By A CWU Postal Rep
ON 5 SEPTEMBER, the Communication Workers’ Union (CWU) leadership announced a strike ballot, after months of talks with Royal Mail bosses that had gone nowhere. Negotiations were supposed to address an increasing number of attacks:
At the end of these cuts looms 2019: when the five-year legal protections agreed at privatisation, including the bar on zero-hours contracts or breaking up the company, expire.
This is what privatisation looks like.
Royal Mail’s new hedge fund owners have squeezed the company for every drop of profit since 2013. Many of them, remember, made a quick buck by selling shares within days of privatisation, taking advantage of Lib Dem business secretary Vince Cable’s deliberately under-pricing of the company, which swindled the public out of billions in receipts. Those who stayed to gorge on the remains have now pocketed nearly half a billion pounds from selling off real estate alone.
At the shopfloor level, management has relentlessly hiked our workloads, aiming to make £600 million “efficiency savings” by the end of this year. Side-lining agreements with the union, they have provoked wildcat strikes, and then prolonged those strikes by victimising and bullying union reps and members afterwards. Now, the greedy millionaire owners have switched to outright assault.
Despite this, Royal Mail is trying to pull the wool over the eyes of the workers and public with a cynical propaganda blitz, centred on the catchphrase: “Best jobs, best wages – no fight to pick”. But they’ve picked this fight with their string of attacks.
CEO Moya Greene has not even bothered to attend the talks, preferring to announce cuts (or token concessions) as if the talks and the union didn’t exist. Contrast Greene’s £50,000 pay increase over the last few years with our offer of a one-off £250 lump sum, paid for by cuts to our conditions. Compare her £200,000 a year pension contribution from Royal Mail with ours, which is judged “unaffordable”. Needless to say, she hasn’t won over hearts and minds.
As for their claim that we have the best jobs in the sector – that’s what their proposals are aiming to destroy. And their accusation that we are letting down “our community” is pretty rich, coming from a company that has closed hundreds of local post offices and delivery offices, raised stamp prices and sold off land to property developers against the protests of local councils.
Luckily few are taken in by this expensive, Orwellian PR campaign.
Jeremy Corbyn has already stated publicly that he supports postal workers and Labour’s manifesto promises renationalisation. But others in the party have been less forthright.
Shadow minister for postal affairs Gill Furniss has called for the company and the union to “carry on talking and reach some kind of negotiated agreement that everyone can live with so that things can return to normal… somehow they’ve got to come together to sort it out.”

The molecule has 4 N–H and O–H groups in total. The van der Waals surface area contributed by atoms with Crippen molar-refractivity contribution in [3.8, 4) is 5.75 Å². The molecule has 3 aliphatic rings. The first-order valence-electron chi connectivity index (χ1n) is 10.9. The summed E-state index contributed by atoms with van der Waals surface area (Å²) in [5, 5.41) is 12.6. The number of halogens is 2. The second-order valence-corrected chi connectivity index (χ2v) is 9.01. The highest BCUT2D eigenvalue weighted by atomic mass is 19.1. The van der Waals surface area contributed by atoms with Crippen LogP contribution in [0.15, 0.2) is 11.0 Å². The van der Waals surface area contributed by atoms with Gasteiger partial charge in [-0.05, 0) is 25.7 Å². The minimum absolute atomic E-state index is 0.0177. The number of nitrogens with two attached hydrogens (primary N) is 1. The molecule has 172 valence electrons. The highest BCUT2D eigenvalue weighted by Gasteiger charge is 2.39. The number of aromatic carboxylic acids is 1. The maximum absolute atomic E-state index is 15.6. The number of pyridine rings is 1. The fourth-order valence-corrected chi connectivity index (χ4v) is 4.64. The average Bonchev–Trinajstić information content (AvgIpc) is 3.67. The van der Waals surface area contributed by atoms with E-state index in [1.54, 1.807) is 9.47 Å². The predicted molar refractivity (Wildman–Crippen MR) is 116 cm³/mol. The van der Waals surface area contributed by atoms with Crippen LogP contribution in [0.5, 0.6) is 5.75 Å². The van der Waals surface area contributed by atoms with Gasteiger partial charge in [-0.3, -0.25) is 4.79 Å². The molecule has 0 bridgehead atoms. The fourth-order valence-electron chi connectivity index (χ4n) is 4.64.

We tried talking, now it’s time to strike. Gill should be standing against the private profiteers and their downsizing agenda, not sitting on the fence – or condemning strikes, as some on the Labour right probably will.
Furniss seems not to have seen the recent reports of profits rising by 25 per cent to over £700 million. The profits ripped out of the business since privatisation will total over £1bn by next year. That is money that could have been used to support the pension fund, lower the working week and create a modern delivery service.
Instead of investing for the future, Greene has raised shareholders’ dividends by 4 per cent. Now she says Royal Mail is past “peak” investment… so it should be clear sailing for higher profits in coming years!
When 2019 comes, it is a near certainty that the company will tear up the legal agreements, replacing current staff with new starters on zero-hours and bogus self-employed contracts, joining the other private delivery firms in a race to the bottom.
The corporate asset-strippers who now own Royal Mail have no loyalty to the company or the service it provides. If they can break it up and take the windfall sales revenue as profit, they will. And the Tory government will back this downsizing and union busting all the way.
Crossroads for the union
While Royal Mail workers do have relatively better terms and conditions than the rest of the private parcel companies, it is only because we have a strong union, with members willing to fight. Now, privatisation has brought us to a crossroads: we either stand up and defend our jobs or watch them be destroyed.
Royal Mail wants to push the union aside and ride roughshod over us. Rank and file workers need to vote yes and get organised to give the coming strike the grassroots strength and control it needs to win.